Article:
Comparing the 4Runner's looks to the Jeep Wrangler isn't really fair though, given that its looks have become so iconic. The loveable look of the Wrangler is one of those transcendent designs, like the McDonald's arches or the Nike swoosh. The seven-slot grille, circular headlights, and removable roof and doors (among many other design elements) all carry with them a strong sense of brand identity. Besides performance, the look of the Jeep Wrangler is part of the reason that it is used as a benchmark for off-roading vehicles.
In terms of being a pavement vehicle, the 4Runner does have an edge over the Wrangler. It does have higher safety ratings across the board and the interior is a bit more refined. Additionally, its longer wheelbase does give it a smoother ride. These benefits do come at the expense of some off-road performance, however. The base 4Runner lags behind the base Wrangler in terms of off-road capability, and the Wrangler Rubicon does come out on top of the 4Runner's off-road focused trim: the TRD pro.
Wrangler and 4Runner Engine Options
These two vehicles aren't too different when it comes to engine power and fuel efficiency. All in all, both the 4Runner and the Wrangler have enough power under the hood to tackle plenty of off-pavement situations.
|Value||3.6L V6 24V VVT||2.0L I4 DOHC DI Turbo eTorque|
|Value||4.0L V6 DOHC 24-Valve with VVT|
4Runner and Wrangler : Off-Road Performance
All in all, the Jeep Wrangler is more equipped to handle difficult trails from the get-go. Without modifications, the four-door unlimited Rubicon has an edge over all of the Toyota 4Runner's off-roading angles. That being said, both the 4Runner and the Wrangler are innately upgradeable. In particular, early 4Runners are a popular off-road project vehicle and can be spotted on trails all across the country.
Just like how horsepower isn't the sole determinant of track performance, a vehicle's off-roading angles aren't the ultimate metric for how a vehicle will fare on the trails. There are plenty of ways the Toyota 4Runner can hold its own despite its comparative bulkiness. For one, it has greater cargo space and interior room when compared to the Wrangler, meaning that a 4Runner could haul more gear for various camping and overlanding expeditions. The 4Runner also has a higher towing capacity, and while that doesn't really impact how it works on the trails, it does mean that you can haul bigger loads out into the woods, making it a great hauler for smaller 4X4s, bikes, a boat, or anything that may need to be hauled off of the pavement.
Finally, there are a few tools that come on the TRD Pro 4Runner specifically that can really come in handy on the trails. TRD Pro 4Runner's, in addition to their skid plates, TRD pro FOX shocks, and electronically locking rear differential, the crawl control function can greatly improve performance. While most off-roaders relish the experience of controlling their throttle over difficult obstacles themselves, the crawl control function can take the guesswork out of many of the things you will encounter on the trails.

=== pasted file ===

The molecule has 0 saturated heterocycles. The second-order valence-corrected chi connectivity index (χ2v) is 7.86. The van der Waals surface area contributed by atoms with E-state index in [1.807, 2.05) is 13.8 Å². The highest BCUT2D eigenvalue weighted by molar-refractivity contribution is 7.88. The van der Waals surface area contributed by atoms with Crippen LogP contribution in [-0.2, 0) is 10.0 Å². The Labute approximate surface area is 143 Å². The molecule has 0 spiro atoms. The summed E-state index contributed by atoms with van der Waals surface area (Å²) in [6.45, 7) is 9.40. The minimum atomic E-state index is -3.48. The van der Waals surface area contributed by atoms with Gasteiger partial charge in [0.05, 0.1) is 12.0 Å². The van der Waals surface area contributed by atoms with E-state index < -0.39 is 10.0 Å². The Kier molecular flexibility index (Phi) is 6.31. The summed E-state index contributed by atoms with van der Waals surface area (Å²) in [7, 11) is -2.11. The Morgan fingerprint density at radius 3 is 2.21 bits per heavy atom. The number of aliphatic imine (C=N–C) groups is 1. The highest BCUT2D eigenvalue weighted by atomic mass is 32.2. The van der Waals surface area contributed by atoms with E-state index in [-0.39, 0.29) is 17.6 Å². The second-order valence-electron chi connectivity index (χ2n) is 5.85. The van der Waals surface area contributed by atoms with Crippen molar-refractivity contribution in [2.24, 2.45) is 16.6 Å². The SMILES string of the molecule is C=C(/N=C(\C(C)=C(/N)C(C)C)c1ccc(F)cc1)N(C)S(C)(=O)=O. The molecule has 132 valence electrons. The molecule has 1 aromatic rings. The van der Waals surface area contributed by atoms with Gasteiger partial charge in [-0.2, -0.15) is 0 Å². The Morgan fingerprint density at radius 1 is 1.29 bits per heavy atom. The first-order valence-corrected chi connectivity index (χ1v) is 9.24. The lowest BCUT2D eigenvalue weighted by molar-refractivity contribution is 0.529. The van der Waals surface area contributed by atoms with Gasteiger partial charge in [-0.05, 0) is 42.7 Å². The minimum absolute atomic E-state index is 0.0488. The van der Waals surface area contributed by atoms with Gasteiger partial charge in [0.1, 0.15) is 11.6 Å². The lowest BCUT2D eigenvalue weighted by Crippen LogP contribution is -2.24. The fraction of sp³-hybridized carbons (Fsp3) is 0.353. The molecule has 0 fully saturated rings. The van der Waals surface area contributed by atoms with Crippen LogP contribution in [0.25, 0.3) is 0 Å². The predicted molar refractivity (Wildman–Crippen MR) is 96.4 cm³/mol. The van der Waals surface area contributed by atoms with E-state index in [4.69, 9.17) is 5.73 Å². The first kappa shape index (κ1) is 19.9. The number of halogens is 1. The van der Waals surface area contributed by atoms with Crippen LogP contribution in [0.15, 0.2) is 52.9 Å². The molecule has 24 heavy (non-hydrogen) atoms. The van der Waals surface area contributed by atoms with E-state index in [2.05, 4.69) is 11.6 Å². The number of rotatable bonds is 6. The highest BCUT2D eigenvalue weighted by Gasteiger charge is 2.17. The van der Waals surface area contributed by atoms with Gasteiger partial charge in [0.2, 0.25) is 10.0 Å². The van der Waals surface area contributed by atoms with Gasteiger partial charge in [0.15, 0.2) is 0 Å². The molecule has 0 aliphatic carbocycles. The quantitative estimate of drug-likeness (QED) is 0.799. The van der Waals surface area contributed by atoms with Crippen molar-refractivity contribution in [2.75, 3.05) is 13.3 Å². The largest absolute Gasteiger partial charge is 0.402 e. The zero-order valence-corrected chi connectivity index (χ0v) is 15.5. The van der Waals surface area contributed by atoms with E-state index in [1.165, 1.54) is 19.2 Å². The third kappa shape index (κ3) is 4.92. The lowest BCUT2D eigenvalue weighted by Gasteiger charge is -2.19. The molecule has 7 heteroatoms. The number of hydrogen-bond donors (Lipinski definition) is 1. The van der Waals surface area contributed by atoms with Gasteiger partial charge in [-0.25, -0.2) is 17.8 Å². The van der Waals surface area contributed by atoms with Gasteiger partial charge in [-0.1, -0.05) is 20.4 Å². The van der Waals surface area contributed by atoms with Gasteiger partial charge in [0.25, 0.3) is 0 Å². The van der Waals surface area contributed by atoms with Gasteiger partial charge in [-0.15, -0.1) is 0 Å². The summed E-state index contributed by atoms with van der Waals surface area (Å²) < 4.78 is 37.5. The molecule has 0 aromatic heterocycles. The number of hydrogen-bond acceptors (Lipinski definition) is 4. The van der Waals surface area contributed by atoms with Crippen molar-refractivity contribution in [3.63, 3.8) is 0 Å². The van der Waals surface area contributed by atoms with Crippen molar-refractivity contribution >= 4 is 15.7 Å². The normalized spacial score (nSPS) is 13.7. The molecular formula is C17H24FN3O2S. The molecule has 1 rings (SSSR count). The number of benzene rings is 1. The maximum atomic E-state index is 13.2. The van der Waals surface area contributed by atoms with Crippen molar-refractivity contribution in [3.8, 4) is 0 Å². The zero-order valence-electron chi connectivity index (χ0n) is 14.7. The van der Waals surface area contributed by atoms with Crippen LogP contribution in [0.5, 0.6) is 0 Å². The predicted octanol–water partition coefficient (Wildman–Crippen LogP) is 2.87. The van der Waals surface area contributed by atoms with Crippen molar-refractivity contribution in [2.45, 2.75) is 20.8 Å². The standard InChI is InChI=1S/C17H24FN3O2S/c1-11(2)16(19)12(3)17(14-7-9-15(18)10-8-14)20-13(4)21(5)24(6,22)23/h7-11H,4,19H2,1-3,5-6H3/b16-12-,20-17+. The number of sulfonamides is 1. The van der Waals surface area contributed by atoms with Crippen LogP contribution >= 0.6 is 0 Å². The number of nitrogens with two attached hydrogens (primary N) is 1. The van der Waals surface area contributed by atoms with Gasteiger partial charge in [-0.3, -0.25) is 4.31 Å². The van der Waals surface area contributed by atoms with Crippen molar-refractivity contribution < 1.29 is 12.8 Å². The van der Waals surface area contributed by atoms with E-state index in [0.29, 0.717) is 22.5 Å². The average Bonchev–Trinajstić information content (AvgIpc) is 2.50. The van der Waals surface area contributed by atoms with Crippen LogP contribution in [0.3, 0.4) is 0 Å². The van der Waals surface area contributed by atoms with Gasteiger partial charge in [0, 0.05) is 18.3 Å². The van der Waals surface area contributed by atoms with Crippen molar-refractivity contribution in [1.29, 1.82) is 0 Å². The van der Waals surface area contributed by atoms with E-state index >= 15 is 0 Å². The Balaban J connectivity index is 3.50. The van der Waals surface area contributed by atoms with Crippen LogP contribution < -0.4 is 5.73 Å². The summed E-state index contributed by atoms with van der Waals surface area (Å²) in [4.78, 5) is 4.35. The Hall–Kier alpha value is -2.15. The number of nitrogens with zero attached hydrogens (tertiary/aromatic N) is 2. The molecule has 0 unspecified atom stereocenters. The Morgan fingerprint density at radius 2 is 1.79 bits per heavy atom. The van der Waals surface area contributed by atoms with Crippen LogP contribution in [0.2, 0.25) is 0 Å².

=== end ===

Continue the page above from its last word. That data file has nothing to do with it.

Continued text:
On the other hand, the Wrangler Rubicon is a whole other thing to be reckoned with. While it doesn't have as many bells and whistles as the 4Runner, it is easily one of the best off-roading vehicles that can be bought from the factory. It comes with a disconnectable sway-bar, rock rails, and steel bumpers, locking front and rear differentials, and 33-inch all-terrain tires (and much more).
Given that there is not a two-door variant of the Toyota 4Runner, the following data will refer to the four-door versions of both vehicles. Keep in mind, the off-roading angles of the two-door Rubicon are higher than what is listed below.
|Value||Jeep Wrangler: Unlimited Rubicon||Toyota 4Runner: TRD Pro|
|Towing capacity||3,500 lbs.||5,000 lbs.|
|Cargo capacity (behind rear seats)||36.3||46.3|
At the end of the day, the main difference between the Toyota 4Runner and the Jeep Wrangler is their focus. The Jeep Wrangler focuses more on being a fun vehicle, that's capable off-road and generally rugged. The Toyota 4Runner, on the other hand is more focused on its raw utility and offers better cargo space and pavement driving performance at the expense of the Wrangler's quintessential "funness".
Sources: Jalopnik | Toyota | Jeep Image Credit: Wikimedia | Stockpholio